Because of these differences, many products that qualify for EU RoHS compliance may not qualify for China RoHS compliance.
EU RoHS Updates Timeline
EU RoHS 2 was published in 2011 and came into effect in July of 2013. The primary addition in EU RoHS 2 came in the form of a CE-marking directive.
This directive required companies to use a certification mark on their products to indicate they comply with all environmental and public health safety guidelines directed by RoHS.
Since 2014, RoHS has received 5 updates:
- 2014: Non-industrial control and monitoring instruments and most medical devices were added to RoHS compliance product categories.
- 2016: In-vitro diagnostic medical devices (IVDs) were added to RoHS compliance product categories.
- 2017: Industrial monitoring and control instruments were added to the product categories list.
- 2019: DEHP, BBP, DBP, and DIBP were added to the restricted substances list, and new product category 11 was added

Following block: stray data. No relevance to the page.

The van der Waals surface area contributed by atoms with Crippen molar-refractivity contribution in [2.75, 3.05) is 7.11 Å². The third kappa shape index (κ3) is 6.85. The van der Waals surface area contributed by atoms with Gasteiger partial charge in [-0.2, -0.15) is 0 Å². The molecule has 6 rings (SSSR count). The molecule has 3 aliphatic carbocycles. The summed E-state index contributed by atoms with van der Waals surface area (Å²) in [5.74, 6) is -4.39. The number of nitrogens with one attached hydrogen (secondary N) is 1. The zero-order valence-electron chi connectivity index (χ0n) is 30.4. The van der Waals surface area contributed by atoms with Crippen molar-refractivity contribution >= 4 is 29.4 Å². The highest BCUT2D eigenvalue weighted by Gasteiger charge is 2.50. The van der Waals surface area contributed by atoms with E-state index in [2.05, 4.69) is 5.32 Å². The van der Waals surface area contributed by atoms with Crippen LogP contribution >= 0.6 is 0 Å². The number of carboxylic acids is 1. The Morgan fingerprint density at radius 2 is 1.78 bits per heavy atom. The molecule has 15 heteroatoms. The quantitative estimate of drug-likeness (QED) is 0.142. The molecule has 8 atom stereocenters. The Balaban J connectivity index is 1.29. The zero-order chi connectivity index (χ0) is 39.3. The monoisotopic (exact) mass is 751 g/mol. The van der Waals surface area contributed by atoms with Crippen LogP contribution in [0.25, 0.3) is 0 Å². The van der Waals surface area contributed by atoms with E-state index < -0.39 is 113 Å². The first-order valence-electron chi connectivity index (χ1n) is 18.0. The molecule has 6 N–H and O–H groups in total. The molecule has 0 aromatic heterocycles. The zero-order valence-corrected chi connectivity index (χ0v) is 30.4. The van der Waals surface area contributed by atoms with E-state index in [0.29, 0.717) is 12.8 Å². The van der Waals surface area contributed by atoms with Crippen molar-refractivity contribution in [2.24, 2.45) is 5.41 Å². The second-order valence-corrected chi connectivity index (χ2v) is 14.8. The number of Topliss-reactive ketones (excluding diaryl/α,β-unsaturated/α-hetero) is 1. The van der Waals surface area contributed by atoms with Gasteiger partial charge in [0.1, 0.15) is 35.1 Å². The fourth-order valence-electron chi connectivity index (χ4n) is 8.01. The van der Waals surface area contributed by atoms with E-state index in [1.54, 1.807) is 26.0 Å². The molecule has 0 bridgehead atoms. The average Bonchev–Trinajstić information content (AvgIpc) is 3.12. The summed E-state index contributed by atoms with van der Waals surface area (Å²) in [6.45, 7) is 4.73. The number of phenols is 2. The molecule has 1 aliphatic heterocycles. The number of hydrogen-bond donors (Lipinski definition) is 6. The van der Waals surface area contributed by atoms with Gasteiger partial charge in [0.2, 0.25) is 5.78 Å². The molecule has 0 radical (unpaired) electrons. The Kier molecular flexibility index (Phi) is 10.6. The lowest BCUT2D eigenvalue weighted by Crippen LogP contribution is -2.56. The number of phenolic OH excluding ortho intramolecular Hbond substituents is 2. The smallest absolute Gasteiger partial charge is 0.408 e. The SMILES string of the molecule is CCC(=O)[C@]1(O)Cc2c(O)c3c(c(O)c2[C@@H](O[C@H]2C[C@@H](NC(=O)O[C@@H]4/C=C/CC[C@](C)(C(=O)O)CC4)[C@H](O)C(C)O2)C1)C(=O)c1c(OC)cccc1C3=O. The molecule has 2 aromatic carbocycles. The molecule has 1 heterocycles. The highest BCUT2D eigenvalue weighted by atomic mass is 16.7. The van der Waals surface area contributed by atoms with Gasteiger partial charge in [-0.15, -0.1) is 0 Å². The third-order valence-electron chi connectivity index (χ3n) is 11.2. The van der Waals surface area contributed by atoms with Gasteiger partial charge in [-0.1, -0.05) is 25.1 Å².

- 2021: Category 8 and 9 medical devices now must comply with restricted substances added in 2019
The listed updates above culminate into RoHS 3, which is the most recent and up-to-date version of the EU's directive.
While RoHS updates do not occur frequently, it can still be difficult for companies to certify their compliance with the regulation.
Tracking RoHS Compliance
Using a simple spreadsheet listing to track RoHS compliance is fine.
Until it isn't.
Once your company is challenged by the directive, it has 30 days to gather compliance documentation on every single component in your bill of materials. And that documentation includes the traceability of all the information. This means presenting full material declarations on every component, including the packaging and labeling.